For Iran the years since Ayatollah Khomeini's death have been dominated by the need for political consolidation and economic reconstruction.
The book assesses the critical dilemmas of the regime both previous to and since the demise of its first spiritual leader. The vital issues of political succession and constitutional reform are addressed, contributing to an analysis of the structures and politics of power. How these have reflected upon economic policy is considered with close atttention being given to the reform policies of Rafsanjani. Foreign policy and security issues are discussed in both regional and global terms and include a study of Iranian defence strategy and its controversial re-armament drive.
The final chapter examines the direction and context of all of these major policy areas, providing an analysis of whether the Islamic Republic truly represents a revolutionary alternative for the Third World or whether in fact it has developed in time to fall within a similar mould to other notable revolutions, casting by the wayside any uniquely Islamic agenda and alternatives.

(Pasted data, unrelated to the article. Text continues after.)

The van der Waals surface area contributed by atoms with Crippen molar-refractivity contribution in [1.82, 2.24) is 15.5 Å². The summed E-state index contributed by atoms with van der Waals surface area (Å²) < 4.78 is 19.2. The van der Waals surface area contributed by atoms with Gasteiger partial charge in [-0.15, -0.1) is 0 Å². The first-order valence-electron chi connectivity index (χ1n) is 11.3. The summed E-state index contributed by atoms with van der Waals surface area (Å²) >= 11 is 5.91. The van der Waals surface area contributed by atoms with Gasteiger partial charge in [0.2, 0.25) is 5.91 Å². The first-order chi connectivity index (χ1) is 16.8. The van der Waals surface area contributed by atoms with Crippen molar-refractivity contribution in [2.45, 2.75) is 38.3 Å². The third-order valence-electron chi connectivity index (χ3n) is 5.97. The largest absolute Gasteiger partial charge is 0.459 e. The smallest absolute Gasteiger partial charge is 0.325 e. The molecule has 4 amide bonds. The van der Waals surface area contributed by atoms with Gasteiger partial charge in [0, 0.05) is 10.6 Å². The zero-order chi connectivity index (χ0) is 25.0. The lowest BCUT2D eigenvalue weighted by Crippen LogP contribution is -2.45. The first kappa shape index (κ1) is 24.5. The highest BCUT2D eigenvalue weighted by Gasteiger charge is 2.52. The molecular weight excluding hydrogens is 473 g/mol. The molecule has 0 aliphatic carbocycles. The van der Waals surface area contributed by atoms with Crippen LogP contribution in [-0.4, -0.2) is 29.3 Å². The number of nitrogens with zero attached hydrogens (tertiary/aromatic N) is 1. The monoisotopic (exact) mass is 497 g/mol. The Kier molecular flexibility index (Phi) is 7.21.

At the heart of this study is the belief that the Islamic regime has, since the cease-fire with Iraq, but more specifically since Ayatollah Khomeini's death passed into a new stage of development, referred to in the book as the `Second Republic'.